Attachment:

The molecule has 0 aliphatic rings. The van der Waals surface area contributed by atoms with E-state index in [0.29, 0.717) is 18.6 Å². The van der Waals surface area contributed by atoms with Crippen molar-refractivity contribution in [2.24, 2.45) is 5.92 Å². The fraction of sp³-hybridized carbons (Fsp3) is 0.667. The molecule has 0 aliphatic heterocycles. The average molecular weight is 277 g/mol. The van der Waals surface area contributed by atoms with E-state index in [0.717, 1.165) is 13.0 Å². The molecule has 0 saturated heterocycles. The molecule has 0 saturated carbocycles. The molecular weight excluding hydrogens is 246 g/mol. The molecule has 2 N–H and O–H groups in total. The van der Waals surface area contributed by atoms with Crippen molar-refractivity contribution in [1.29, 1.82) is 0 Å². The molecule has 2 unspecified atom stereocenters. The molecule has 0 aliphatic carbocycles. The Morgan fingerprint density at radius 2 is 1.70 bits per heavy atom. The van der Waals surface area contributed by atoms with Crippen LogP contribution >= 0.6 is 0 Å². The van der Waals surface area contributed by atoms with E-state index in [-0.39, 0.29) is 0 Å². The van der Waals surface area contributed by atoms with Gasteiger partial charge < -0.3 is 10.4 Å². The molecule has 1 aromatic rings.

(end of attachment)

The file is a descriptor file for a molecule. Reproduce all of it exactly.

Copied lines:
The molecule has 0 aliphatic rings. The van der Waals surface area contributed by atoms with E-state index in [0.29, 0.717) is 18.6 Å². The van der Waals surface area contributed by atoms with Crippen molar-refractivity contribution in [2.24, 2.45) is 5.92 Å². The fraction of sp³-hybridized carbons (Fsp3) is 0.667. The molecule has 0 aliphatic heterocycles. The average molecular weight is 277 g/mol. The van der Waals surface area contributed by atoms with E-state index in [0.717, 1.165) is 13.0 Å². The molecule has 0 saturated heterocycles. The molecule has 0 saturated carbocycles. The molecular weight excluding hydrogens is 246 g/mol. The molecule has 2 N–H and O–H groups in total. The van der Waals surface area contributed by atoms with Crippen molar-refractivity contribution in [1.29, 1.82) is 0 Å². The molecule has 2 unspecified atom stereocenters. The molecule has 0 aliphatic carbocycles. The Morgan fingerprint density at radius 2 is 1.70 bits per heavy atom. The van der Waals surface area contributed by atoms with Crippen LogP contribution >= 0.6 is 0 Å². The van der Waals surface area contributed by atoms with E-state index in [-0.39, 0.29) is 0 Å². The van der Waals surface area contributed by atoms with Gasteiger partial charge < -0.3 is 10.4 Å². The molecule has 1 aromatic rings.